Creatine is moderately soluble in water such that 1 gram of creatine dissolves in about 75 grams of water. In aqueous solutions, creatine converts to creatinine. Aqueous and alkaline solutions contain an equilibrium mixture of creatine and creatinine. Under acidic conditions, the formation of creatinine from free creatine is complete. Creatinine has the formula ##STR2##

Creatine in solid form is commercially available as creatine monohydrate which has a monoclinic form having one molecule of water. Anhydrous creatine is produced by heating creatine monohydrate to about 100 C. Creatine combines with phosphoric acid in the body to form phosphocreatine which has the formula: ##STR3##

The present invention is directed to a process of supplying creatine in a form that is available for absorption by the body to replace the creatine consumed during exercise or other muscle activity. Creatine is converted to creatine phosphate by the creatine kinase enzyme. The creatine phosphate transfers its phosphate to adenosine diphosphate during the regeneration of adenosine triphosphate. The rate of resynthesis of adenosine triphosphate increases as the amount of creatine phosphate and creatine in the muscles increases. The present invention is, therefore, directed to a process of supplying a source of creatine to the body and particularly to the muscles to increase stamina, reduce the onset of muscle fatigue and to provide a rapid recovery from muscle fatigue.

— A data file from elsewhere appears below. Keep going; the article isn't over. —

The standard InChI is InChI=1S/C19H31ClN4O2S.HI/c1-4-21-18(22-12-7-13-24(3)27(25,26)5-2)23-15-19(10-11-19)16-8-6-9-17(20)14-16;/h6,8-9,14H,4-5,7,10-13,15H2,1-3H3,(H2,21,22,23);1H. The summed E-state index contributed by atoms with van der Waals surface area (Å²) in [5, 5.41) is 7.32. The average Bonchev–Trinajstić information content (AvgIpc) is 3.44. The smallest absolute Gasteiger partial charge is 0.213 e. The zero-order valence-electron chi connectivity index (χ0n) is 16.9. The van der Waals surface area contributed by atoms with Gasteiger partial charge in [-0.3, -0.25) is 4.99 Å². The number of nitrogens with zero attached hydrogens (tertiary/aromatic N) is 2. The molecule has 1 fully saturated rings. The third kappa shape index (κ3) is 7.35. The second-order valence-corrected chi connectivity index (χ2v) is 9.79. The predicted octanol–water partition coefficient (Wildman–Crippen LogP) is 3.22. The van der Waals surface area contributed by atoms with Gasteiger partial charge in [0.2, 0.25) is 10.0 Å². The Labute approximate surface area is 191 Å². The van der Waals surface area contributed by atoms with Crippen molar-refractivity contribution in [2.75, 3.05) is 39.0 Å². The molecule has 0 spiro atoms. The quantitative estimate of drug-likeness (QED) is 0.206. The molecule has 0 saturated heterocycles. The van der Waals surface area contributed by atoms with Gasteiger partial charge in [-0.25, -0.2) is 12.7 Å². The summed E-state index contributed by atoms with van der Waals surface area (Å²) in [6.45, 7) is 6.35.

The composition of the invention is important in disease or age-related creatine deficiencies in the brain and skeletal muscle. Creatine supplementation helps rebuild muscle mass permitting inactive or dystrophic muscle to work harder during therapy and thus, rebuild itself to its normal state. It thus can provide more energy to older, less active individuals.

In a preferred embodiment of the invention, a creatine salt is formed to provide a readily water soluble and stable form of a creatine compound that can be used to resupply the body after exercise. In preferred embodiments, the creatine salt is an acid sulfate salt.

The creatine acid sulfate salt in preferred embodiments is produced as an aqueous paste. The creatine sulfate salt is produced by reacting creatine monohydrate with a previously calculated amount of sulfuric acid in an aqueous solution. The concentration of the sulfuric acid is preferably sufficiently dilute to provide sufficient water for the sulfuric acid and prevent conversion of creatine to creatinine by withdrawal of water from the molecule.